In the 19th century, Marcus said, “there was very little inhibition about the use of racist stereotypes to mock celebrities.” She said she was more surprised by the extent to which 19th-century caricaturists wanted to racialize Bernhardt’s fandom.
“They depicted fans out of control,” Marcus said. “A number of French cartoons wanted to mock Sarah Bernhardt for being a big success in the US [and claimed] her biggest fans were Native Americans.” Their subtext, Marcus said, was that “she was not a true artist, she appealed only to savages — a reductive view of Native Americans as savages.”
“There was a relentless need to belittle her fame,” Marcus said.
Surveying celebrity today, Marcus sees dismaying similarities in how famous women are treated relative to male stars.
There was a relentless need to belittle her fame
“For people with a negative view of celebrity, I say, ‘What do you think of when you hear the term celebrity?’” Marcus said. “For them, it’s young women, whose primary fan base is young women, usually pursuing something seen as more feminine — makeup, clothes. When people say, ‘Some celebrities are deserving,’ [those celebrities are] always a man, admired by other men and usually other women. There’s a gender bias.”
Despite persistent sexism, Marcus is pleased that the celebrity demimonde has gotten more diverse since Bernhardt’s day.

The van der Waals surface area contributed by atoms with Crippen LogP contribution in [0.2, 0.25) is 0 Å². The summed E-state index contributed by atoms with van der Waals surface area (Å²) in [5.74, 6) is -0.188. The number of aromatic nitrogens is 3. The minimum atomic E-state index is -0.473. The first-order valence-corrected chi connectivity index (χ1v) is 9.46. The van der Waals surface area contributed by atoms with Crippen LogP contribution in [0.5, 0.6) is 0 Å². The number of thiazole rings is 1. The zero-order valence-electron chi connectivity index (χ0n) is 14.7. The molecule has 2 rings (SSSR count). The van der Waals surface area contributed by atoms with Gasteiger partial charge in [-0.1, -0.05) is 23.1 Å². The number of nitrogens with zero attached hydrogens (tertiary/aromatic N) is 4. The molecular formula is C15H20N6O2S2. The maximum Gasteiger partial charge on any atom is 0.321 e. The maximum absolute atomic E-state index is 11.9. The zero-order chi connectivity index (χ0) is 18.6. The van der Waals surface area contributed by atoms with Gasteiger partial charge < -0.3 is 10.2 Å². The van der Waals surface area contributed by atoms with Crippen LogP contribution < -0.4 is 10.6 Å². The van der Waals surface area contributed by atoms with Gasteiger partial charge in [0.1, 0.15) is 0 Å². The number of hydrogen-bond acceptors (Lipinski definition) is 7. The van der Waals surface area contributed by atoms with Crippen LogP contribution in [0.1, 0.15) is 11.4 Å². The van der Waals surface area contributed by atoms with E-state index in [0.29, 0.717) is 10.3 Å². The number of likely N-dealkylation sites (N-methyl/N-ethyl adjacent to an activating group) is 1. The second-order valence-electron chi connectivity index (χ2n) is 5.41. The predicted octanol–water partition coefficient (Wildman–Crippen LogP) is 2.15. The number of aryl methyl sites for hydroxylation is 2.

“It’s a phenomenon of the last 10 or 20 [years],” Marcus said. “It has a lot to do with the growth of the internet. People can speak out more.”
Today there are fan bases for celebrities that cross lines of religion, race, gender, and sexuality. Celebrities from disadvantaged groups such as African-Americans, gays and Jews have been able to “rise to the top, the pinnacle of wealth and status,” Marcus said, adding that while this might not “redistribute income or solve nature’s injustices,” it can make members of disadvantaged groups “truly visible. It can lead to change.”
Consider how the book depicts Bernhardt’s image after her death in 1923. Her funeral procession was followed by tens of thousands of mourning fans, and journalists in her homeland described her as “incarnating French thought,” a sentiment echoed 21 years later in 1944.
During World War II, the Nazi occupiers of Paris had torn down Bernhardt’s statue and removed her name from her theater. But following liberation, Parisians celebrated the centennial of the birth of a celebrity like no other, with the program noting that “because so many times across the world … French thought has been named Sarah Bernhardt, we celebrate that name tonight.”